Moments when people realised they were old.
Why Africa hasn’t had the COVID19 disaster we expected.
Things that suck about being a grown up.

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Hope Never Dies – by Andrew Shaffer

3 10 2020

I bought this book as a gift for a couple of people a year or two ago, it sounded hilarious and like it would suit their tastes, and then this year I finally got a chance to try it! The thing that made me get it as a present, was the last paragraph of the blurb:

“Part action thriller, part mystery, part bromance, and (just to be clear) 100 percent fiction, Hope Never Dies imagines life after the Oval Office for two of America’s greatest heroes. Together they’ll prove that justice has no term limits.”

If that doesn’t sell it, I don’t know what will!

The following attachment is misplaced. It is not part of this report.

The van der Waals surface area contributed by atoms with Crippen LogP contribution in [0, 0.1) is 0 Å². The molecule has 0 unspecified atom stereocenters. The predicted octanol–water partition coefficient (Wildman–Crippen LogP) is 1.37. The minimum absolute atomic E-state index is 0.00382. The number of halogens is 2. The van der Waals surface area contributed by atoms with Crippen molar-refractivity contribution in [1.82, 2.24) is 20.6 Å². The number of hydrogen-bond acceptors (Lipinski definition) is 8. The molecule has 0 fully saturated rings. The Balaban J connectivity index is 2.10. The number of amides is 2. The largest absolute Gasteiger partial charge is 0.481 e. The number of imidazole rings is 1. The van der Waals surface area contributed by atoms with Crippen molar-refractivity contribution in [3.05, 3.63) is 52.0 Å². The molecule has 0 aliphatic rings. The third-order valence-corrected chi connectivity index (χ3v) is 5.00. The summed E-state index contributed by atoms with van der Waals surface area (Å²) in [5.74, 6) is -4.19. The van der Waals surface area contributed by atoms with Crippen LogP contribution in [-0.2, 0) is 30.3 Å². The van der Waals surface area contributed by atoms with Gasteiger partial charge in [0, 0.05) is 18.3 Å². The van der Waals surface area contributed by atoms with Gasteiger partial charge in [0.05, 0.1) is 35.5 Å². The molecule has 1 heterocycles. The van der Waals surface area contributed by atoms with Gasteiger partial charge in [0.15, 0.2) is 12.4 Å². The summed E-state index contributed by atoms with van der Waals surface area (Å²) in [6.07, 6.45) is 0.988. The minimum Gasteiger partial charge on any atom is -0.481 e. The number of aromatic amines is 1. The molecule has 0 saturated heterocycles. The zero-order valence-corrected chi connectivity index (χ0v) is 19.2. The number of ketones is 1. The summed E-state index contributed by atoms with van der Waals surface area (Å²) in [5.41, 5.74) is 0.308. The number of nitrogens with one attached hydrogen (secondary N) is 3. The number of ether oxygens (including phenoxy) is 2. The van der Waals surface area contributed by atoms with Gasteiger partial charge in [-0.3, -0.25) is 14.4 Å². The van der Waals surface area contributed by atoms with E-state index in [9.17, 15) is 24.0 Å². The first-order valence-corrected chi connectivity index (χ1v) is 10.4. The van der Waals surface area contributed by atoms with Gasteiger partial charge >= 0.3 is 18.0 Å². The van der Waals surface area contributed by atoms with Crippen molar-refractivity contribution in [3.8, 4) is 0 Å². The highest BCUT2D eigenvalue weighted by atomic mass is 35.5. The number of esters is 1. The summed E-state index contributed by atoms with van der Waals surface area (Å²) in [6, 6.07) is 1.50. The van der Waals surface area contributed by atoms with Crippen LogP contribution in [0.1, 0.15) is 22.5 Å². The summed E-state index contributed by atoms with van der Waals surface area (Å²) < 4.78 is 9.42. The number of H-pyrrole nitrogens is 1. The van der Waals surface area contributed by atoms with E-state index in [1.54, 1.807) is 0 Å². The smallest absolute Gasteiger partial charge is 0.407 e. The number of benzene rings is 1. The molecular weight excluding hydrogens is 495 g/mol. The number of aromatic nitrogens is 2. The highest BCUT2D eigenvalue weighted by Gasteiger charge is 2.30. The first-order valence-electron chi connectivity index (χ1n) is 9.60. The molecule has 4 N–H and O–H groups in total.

I finally picked it up now as with the election coming up, it felt timely. Joe Biden narrates the book, and does occasionally ponder on if he’d ever run for office again, but mostly the book is digging into the death of his favourite Amtrak (train company) conductor in suspicious circumstances.

This was by no means great literature, but it was a fun read if you’re looking for something light and escapist!

Internet highlights – w/c 20th September 2020

26 09 2020

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Elizabeth Is Missing – by Emma Healey

22 09 2020

The final book in the stack from Mum!

Before I read this, I knew it was about a woman with dementia who was convinced her friend was missing. What I didn’t know was that she narrates the book.